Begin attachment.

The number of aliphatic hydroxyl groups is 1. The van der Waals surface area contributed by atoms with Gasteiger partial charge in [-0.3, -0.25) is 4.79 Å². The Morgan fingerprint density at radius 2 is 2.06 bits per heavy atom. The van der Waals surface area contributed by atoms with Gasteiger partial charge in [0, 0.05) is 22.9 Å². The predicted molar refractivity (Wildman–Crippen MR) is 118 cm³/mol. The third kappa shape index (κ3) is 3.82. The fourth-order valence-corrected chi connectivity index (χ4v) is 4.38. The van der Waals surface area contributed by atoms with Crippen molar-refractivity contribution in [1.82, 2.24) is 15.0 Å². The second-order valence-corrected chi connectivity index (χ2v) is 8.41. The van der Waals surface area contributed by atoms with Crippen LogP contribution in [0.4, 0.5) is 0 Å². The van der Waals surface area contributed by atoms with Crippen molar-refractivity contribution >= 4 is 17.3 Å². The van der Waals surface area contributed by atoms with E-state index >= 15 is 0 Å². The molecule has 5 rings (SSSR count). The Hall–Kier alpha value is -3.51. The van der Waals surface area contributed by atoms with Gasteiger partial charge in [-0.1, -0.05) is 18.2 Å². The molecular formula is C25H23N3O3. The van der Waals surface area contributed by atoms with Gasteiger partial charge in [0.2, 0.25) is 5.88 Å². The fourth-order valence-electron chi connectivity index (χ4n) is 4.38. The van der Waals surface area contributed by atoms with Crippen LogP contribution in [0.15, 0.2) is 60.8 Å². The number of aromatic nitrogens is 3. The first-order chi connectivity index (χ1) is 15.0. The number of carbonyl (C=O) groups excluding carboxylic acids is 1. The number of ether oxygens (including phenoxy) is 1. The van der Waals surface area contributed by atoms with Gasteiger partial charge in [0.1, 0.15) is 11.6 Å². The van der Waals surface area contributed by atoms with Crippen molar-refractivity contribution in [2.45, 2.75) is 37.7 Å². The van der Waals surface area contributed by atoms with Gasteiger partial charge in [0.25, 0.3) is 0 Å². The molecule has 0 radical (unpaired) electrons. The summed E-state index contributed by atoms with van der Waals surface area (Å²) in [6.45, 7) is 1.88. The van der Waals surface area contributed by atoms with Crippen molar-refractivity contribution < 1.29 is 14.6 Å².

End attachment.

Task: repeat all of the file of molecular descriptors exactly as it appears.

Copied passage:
The number of aliphatic hydroxyl groups is 1. The van der Waals surface area contributed by atoms with Gasteiger partial charge in [-0.3, -0.25) is 4.79 Å². The Morgan fingerprint density at radius 2 is 2.06 bits per heavy atom. The van der Waals surface area contributed by atoms with Gasteiger partial charge in [0, 0.05) is 22.9 Å². The predicted molar refractivity (Wildman–Crippen MR) is 118 cm³/mol. The third kappa shape index (κ3) is 3.82. The fourth-order valence-corrected chi connectivity index (χ4v) is 4.38. The van der Waals surface area contributed by atoms with Crippen molar-refractivity contribution in [1.82, 2.24) is 15.0 Å². The second-order valence-corrected chi connectivity index (χ2v) is 8.41. The van der Waals surface area contributed by atoms with Crippen LogP contribution in [0.4, 0.5) is 0 Å². The van der Waals surface area contributed by atoms with Crippen molar-refractivity contribution >= 4 is 17.3 Å². The van der Waals surface area contributed by atoms with E-state index >= 15 is 0 Å². The molecule has 5 rings (SSSR count). The Hall–Kier alpha value is -3.51. The van der Waals surface area contributed by atoms with Gasteiger partial charge in [-0.1, -0.05) is 18.2 Å². The molecular formula is C25H23N3O3. The van der Waals surface area contributed by atoms with Gasteiger partial charge in [0.2, 0.25) is 5.88 Å². The fourth-order valence-electron chi connectivity index (χ4n) is 4.38. The van der Waals surface area contributed by atoms with Crippen LogP contribution in [0.15, 0.2) is 60.8 Å². The number of aromatic nitrogens is 3. The first-order chi connectivity index (χ1) is 15.0. The number of carbonyl (C=O) groups excluding carboxylic acids is 1. The number of ether oxygens (including phenoxy) is 1. The van der Waals surface area contributed by atoms with Gasteiger partial charge in [0.1, 0.15) is 11.6 Å². The van der Waals surface area contributed by atoms with Crippen molar-refractivity contribution in [2.45, 2.75) is 37.7 Å². The van der Waals surface area contributed by atoms with Gasteiger partial charge in [0.25, 0.3) is 0 Å². The molecule has 0 radical (unpaired) electrons. The summed E-state index contributed by atoms with van der Waals surface area (Å²) in [6.45, 7) is 1.88. The van der Waals surface area contributed by atoms with Crippen molar-refractivity contribution < 1.29 is 14.6 Å².